How has mentorship made a difference in your professional and personal life?

I wouldn’t say I have specific mentors who have guided me through my life or career. I like to take a little advice from a lot of people and solicit multiple views and opinions. I appreciate blunt feedback and straightforward advice, and I’ve been lucky to have many helpful people in my life who play that role for me — from a group of friends from grade school to family to former and current colleagues. I also think it’s important to make yourself available to be a mentor or just allow people to bounce ideas off of you if they wish to. It doesn’t have to be time consuming and the benefits often go both ways.

Which other female leaders to do you admire and why?

There are a good number of female role models out there, but lately I’ve been more focused on the lesser-known leaders. I admire all the women we don't necessarily read about or see on TV every day — the mothers at my kids’ school, whether they are running a household, a business or a department; the executives making an impact on the world at various levels; women risking their lives to defend our country or help others here and around the world. Most of the women who play a role in furthering other women’s positions in the world aren't famous and never will be, which makes everything they do that much more admirable and important.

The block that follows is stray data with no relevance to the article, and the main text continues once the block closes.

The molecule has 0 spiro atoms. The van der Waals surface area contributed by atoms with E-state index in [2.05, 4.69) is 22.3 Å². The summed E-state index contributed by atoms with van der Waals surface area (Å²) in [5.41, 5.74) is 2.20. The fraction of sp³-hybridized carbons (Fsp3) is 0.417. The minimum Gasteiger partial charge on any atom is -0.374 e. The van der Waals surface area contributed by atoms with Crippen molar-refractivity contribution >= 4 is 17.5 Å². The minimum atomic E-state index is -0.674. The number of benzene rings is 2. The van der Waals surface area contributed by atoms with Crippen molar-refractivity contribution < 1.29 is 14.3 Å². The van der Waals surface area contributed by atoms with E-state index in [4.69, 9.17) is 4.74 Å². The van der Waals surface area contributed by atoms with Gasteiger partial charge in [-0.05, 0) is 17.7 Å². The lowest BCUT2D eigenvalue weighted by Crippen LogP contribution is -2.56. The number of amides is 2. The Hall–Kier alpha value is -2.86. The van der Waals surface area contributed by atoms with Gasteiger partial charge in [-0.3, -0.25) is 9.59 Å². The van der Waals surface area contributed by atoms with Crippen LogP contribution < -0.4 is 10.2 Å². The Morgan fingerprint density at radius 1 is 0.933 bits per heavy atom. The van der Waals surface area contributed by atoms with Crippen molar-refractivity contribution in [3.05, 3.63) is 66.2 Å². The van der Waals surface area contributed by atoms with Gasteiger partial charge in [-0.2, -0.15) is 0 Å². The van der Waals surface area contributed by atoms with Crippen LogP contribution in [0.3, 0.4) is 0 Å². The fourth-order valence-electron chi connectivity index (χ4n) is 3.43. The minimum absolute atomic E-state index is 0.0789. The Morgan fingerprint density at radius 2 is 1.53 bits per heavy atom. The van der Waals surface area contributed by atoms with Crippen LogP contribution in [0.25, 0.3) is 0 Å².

What do you want 1stdibs to accomplish in the next year?

1stdibs is a fast-paced, exciting place to work and we set out to accomplish a great deal each year. One of our core principles is to “improve relentlessly,” and I think we do a good job of that. We release new code every week, so our website, apps and tools are always being enhanced. In the next year, I am especially excited about launching local language websites around the world, continuing our growth in our New and Customizable furniture category, and creating a best-in-class experience for our interior designer buyers who have their own special login for 1stdibs that comes with amazing tools and services.

Most of all, I’d like for every one of our sellers to sell more of their beautiful pieces through 1stdibs in 2018 than they will in 2017. With the rate we are growing, that is certainly achievable.